Prolonged Power Outages, Often Caused By Weather Events, Hit Some Parts Of US Harder Than Others


Joan Casey lived through frequent wildfire-season power outages when she lived in northern California. While waiting for the power to return, she wondered how the multi-day blackouts affected a community’s health.

“For me it was an inconvenience, but for some people it could be life-threatening,” said Casey, now an assistant professor in the University of Washington’s Department of Environmental and Occupational Health Sciences. “If you had an uncle that had an electric heart pump, basically, his heart wouldn’t work without power. You could use a backup battery for eight hours, but after that, if you don’t have access to electricity, you have to go to the emergency room. This is a really dangerous situation.”

Years later, Casey has answers. A study published in the journal Nature Communications analyzed three years of power outages across the U.S., finding that Americans already bearing the brunt of climate change and health inequities are clustered in four regions — Louisiana, Arkansas, central Alabama and northern Michigan — and that they are most at risk of impact by a lengthy blackout.

The findings could help shape the future of local energy infrastructure, especially as climate change intensifies and the American power grid continues to age. Last year’s Inflation Reduction Act included billions of dollars to revamp energy systems, and Casey hopes federal agencies will consult the newly published findings to target energy upgrades. 

The study is the first county-level analysis of power outages, which the federal government reports only at the state level. That poses a problem for researchers: a federally reported outage in Washington state could occur in Seattle, Spokane, or somewhere in between, making it difficult to understand specifically which population is affected. 

Casey and her team found that between 2018 and 2020, more than 231,000 power outages lasting more than an hour occurred nationwide. Of those, 17,484 stretched at least eight hours — a duration widely viewed as medically relevant.

Most counties that experienced an electrical outage had at least one event lasting more than eight hours. These counties were most concentrated in the South, Northeast and Appalachia.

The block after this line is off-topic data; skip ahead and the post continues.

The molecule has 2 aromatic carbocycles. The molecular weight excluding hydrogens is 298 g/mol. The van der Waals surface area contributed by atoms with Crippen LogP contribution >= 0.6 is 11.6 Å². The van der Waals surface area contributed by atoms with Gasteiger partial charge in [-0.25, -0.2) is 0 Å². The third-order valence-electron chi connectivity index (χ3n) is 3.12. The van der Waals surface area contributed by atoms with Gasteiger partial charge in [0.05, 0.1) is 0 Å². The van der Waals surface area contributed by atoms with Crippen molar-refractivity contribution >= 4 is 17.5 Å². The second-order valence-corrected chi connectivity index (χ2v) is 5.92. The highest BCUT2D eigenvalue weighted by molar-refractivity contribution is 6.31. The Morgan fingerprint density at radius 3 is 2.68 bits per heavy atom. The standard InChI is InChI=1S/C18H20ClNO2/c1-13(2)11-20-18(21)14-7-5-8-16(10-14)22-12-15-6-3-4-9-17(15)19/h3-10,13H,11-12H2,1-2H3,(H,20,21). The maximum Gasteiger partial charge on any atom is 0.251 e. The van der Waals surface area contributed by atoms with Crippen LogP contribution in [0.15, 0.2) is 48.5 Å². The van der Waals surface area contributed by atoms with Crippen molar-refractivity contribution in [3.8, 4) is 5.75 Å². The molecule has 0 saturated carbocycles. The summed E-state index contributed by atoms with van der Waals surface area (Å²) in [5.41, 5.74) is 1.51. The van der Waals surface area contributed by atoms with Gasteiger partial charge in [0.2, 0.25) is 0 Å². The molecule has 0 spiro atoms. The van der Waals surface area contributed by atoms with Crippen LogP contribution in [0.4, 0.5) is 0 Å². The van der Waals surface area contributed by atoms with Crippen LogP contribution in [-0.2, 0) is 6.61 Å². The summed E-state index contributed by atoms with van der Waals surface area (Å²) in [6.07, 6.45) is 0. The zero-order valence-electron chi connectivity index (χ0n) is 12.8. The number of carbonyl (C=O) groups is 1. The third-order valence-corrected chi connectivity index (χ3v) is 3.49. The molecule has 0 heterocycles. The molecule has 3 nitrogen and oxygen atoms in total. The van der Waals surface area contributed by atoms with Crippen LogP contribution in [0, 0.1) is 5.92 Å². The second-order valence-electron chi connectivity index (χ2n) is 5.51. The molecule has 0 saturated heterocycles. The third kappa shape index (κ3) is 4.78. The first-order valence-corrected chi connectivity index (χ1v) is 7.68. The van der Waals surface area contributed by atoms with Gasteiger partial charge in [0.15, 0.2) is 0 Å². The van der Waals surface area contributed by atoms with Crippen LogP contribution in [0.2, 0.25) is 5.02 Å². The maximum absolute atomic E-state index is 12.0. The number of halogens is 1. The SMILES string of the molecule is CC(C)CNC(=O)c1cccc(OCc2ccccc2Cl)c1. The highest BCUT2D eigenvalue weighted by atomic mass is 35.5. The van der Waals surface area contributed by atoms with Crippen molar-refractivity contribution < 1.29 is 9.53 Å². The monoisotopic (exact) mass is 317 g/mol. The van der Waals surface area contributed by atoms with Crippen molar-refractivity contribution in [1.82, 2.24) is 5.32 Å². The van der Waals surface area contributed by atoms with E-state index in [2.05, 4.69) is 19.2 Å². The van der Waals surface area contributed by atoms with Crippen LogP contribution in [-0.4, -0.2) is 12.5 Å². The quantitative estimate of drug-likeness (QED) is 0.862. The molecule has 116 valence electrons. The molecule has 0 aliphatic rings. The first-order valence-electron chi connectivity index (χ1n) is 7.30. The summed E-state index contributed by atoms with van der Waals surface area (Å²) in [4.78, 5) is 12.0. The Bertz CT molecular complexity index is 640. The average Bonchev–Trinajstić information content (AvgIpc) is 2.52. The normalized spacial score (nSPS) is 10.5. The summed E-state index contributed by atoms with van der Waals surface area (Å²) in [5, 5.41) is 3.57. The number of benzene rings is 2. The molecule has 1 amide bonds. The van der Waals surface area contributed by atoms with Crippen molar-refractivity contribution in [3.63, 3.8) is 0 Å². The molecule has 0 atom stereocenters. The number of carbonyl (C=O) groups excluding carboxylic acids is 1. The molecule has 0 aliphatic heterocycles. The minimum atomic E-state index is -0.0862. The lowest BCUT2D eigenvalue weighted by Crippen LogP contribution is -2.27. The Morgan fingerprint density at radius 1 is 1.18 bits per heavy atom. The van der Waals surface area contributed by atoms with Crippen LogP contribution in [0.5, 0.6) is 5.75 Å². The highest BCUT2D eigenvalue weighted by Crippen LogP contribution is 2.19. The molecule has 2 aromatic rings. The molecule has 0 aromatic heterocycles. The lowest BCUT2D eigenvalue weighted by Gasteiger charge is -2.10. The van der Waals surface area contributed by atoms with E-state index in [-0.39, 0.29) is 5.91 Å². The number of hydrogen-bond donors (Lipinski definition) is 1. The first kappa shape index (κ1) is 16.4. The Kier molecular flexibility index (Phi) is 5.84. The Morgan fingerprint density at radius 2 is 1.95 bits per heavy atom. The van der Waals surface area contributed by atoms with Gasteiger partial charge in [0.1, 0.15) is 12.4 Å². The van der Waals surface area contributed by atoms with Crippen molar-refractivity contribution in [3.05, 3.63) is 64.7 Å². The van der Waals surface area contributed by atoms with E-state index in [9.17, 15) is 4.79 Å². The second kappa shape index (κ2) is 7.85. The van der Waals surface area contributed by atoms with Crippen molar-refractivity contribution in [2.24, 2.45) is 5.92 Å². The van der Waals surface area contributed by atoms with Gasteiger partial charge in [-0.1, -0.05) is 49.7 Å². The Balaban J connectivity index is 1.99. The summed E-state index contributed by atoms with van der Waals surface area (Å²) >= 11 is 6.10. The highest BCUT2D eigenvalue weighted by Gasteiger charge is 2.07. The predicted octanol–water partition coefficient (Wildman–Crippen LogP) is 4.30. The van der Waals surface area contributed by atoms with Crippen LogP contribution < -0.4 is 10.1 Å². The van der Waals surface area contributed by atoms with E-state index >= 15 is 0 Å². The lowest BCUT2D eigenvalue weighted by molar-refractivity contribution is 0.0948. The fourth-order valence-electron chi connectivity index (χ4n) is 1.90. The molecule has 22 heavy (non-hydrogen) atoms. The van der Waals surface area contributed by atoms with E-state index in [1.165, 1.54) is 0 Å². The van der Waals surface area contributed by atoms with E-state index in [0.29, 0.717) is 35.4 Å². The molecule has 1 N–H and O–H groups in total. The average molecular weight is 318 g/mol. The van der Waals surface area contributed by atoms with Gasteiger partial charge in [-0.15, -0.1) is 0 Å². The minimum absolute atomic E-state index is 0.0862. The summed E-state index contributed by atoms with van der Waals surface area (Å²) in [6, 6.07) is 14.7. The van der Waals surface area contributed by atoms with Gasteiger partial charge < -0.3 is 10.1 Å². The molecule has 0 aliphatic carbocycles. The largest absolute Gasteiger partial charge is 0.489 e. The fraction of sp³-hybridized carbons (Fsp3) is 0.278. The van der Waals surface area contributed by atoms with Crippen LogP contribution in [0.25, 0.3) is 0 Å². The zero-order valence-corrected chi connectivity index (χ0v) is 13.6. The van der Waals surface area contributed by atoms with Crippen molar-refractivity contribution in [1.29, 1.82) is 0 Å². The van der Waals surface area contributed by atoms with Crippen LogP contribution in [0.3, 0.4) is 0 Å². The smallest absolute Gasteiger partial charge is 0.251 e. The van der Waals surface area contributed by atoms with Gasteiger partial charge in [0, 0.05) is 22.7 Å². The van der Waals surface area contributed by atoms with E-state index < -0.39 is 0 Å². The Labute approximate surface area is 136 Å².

Next, researchers looked at how power outages overlapped with severe weather. They wanted to know which weather events are most likely to cause an outage, and which parts of the U.S. are most often hit with a blackout-causing storm.

They found that heavy precipitation in a given area makes a power outage five times more likely. Tropical cyclones, storms with high winds that originate over tropical oceans, make a power outage 14 times more likely. And a tropical cyclone with heavy precipitation on a hot day — like the hurricanes that each fall hit the Gulf Coast? They make power outages 52 times more likely.

“We look at weather reports and decide whether or not to bring an umbrella or stay home,” Casey said. “But thinking about being prepared for an outage when one of these events is rolling through is a new element to consider.”

Then came questions of equity. Incorporating a combination of socioeconomic and medical factors, Casey’s team identified communities that would likely be especially vulnerable during a long power outage. Using that data, the researchers were able to identify communities that experienced both high social vulnerability and frequent power outages.  

A map of those counties shows a bright cluster in Louisiana and Arkansas, with more clusters in central Alabama and northern Michigan. In those places especially, the country’s inevitable change in energy infrastructure provides the greatest opportunity to improve public health.

“Any time we can identify another factor that we can intervene on to get closer to health equity, it’s exciting,” Casey said. “I think we’re going to see tremendous change, especially in the way our energy systems are set up, in the next couple decades. It’s this huge opportunity to get equity into every conversation and talk about what we’re going to do to make two decades from now look different from where we are.” 

Leave a Reply

Your email address will not be published. Required fields are marked *